By now, you know what’s important to have in your career. And you’ve also identified target companies. Now comes the part where we start to match companies to your career ideals, and this is where the (career) magic happens. We like to compare this to ordering a massive amount of clothes online, and now you’ll be trying on each item/company to see if it fits. Only the target companies that match a majority of your career ideals should remain on your list. You might have to reprioritize your career ideals even more as you compare them to your target companies.
You can determine which companies stay—and which ones go—by using the Company Research worksheet for each company on your Target Companies list. You’ll get to know the organizations much more extensively—and in way more detail than what you learn from a single job description. From there, you can cross off any target companies that are misaligned with your career ideals, which you might also adjust in this process.
Let’s use an example to see how this works. You know your lifestyle isn’t compatible with a lengthy commute. Given your additional research, you conclude that the hypothetical Acme Company requires a commute of at least thirty minutes each way, which of course is not suited to your needs unless they offer flexible work hours (which they don’t). So, Acme Company ends up getting removed from your list of target companies.
Last, you can narrow down your list of target companies even further by asking yourself the following questions:
- Would working at this company require me to move/would I be willing to move?
- How does my experience align with the work this company does?
- What kind of work would I like to do for them?
- What experience or additional training do I need for this kind of role?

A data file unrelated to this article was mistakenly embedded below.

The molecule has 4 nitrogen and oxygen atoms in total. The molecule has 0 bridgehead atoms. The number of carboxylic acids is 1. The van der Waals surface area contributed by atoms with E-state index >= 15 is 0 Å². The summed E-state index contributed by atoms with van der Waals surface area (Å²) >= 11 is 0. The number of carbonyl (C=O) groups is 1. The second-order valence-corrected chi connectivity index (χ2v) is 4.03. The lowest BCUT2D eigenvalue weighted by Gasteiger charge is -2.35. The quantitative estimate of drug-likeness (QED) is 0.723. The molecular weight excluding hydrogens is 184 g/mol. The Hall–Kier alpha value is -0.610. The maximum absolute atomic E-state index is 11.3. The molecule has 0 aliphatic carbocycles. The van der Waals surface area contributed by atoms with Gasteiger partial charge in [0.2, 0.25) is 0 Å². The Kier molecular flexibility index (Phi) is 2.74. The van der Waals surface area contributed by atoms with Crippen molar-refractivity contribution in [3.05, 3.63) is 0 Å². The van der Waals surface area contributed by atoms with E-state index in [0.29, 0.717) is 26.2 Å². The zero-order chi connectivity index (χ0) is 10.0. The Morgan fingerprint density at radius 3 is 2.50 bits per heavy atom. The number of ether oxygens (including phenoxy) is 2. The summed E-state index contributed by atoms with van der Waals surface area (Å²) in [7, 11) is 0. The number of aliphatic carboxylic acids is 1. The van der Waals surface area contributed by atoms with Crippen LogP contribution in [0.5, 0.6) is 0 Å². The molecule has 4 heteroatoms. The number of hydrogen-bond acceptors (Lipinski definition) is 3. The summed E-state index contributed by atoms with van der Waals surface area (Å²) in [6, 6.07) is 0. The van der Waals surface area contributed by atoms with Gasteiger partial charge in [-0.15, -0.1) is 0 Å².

- Is there anyone in my network who can connect me to this company?
- Is there anyone with whom I could conduct an informational interview?
For companies that are aligned with you, it’s time to start considering departments or roles that might be a good fit and focus your job search on just these specific companies. The more focused and specific your job search is, the more success you’ll have with it. In recruiting we have a phrase called “spray and pray.” This is when a candidate sprays their résumé all over the internet and prays that a recruiter will pick it up. They won’t. Recruiters and companies are looking for candidates who can not only add value to the organization, solve challenges, collaborate with others, etc., but also clearly make a case for how their values and goals align with those of a target company. Value fitting is how you find a job you love, a genuine culture and role match that your ideal company clearly wants.
The following was an excerpt from Power Moves: How Women Can Pivot, Reboot, and Build a Career Of Purpose by Lauren McGoodwin.
POWER MOVES. Copyright © 2020 by Lauren McGoodwin. Reprinted here with permission from HarperBusiness, an imprint of HarperCollins Publishers.